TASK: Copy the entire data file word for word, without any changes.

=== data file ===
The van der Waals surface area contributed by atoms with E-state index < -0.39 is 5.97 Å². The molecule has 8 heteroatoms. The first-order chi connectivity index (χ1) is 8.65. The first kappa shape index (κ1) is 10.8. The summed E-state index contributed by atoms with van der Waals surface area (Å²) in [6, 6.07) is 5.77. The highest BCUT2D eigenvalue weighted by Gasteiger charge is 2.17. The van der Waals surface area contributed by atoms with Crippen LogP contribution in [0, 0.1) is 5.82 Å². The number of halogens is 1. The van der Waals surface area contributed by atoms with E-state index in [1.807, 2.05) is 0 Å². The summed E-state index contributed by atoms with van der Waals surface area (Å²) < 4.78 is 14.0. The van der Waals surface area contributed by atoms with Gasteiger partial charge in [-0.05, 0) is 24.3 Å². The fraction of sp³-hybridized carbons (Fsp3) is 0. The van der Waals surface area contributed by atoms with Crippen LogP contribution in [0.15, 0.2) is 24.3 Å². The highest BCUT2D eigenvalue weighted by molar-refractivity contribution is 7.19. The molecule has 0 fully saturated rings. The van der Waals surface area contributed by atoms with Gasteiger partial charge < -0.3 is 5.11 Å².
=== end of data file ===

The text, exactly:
The van der Waals surface area contributed by atoms with E-state index < -0.39 is 5.97 Å². The molecule has 8 heteroatoms. The first-order chi connectivity index (χ1) is 8.65. The first kappa shape index (κ1) is 10.8. The summed E-state index contributed by atoms with van der Waals surface area (Å²) in [6, 6.07) is 5.77. The highest BCUT2D eigenvalue weighted by Gasteiger charge is 2.17. The van der Waals surface area contributed by atoms with Crippen LogP contribution in [0, 0.1) is 5.82 Å². The number of halogens is 1. The van der Waals surface area contributed by atoms with E-state index in [1.807, 2.05) is 0 Å². The summed E-state index contributed by atoms with van der Waals surface area (Å²) < 4.78 is 14.0. The van der Waals surface area contributed by atoms with Gasteiger partial charge in [-0.05, 0) is 24.3 Å². The fraction of sp³-hybridized carbons (Fsp3) is 0. The van der Waals surface area contributed by atoms with Crippen LogP contribution in [0.15, 0.2) is 24.3 Å². The highest BCUT2D eigenvalue weighted by molar-refractivity contribution is 7.19. The molecule has 0 fully saturated rings. The van der Waals surface area contributed by atoms with Gasteiger partial charge < -0.3 is 5.11 Å².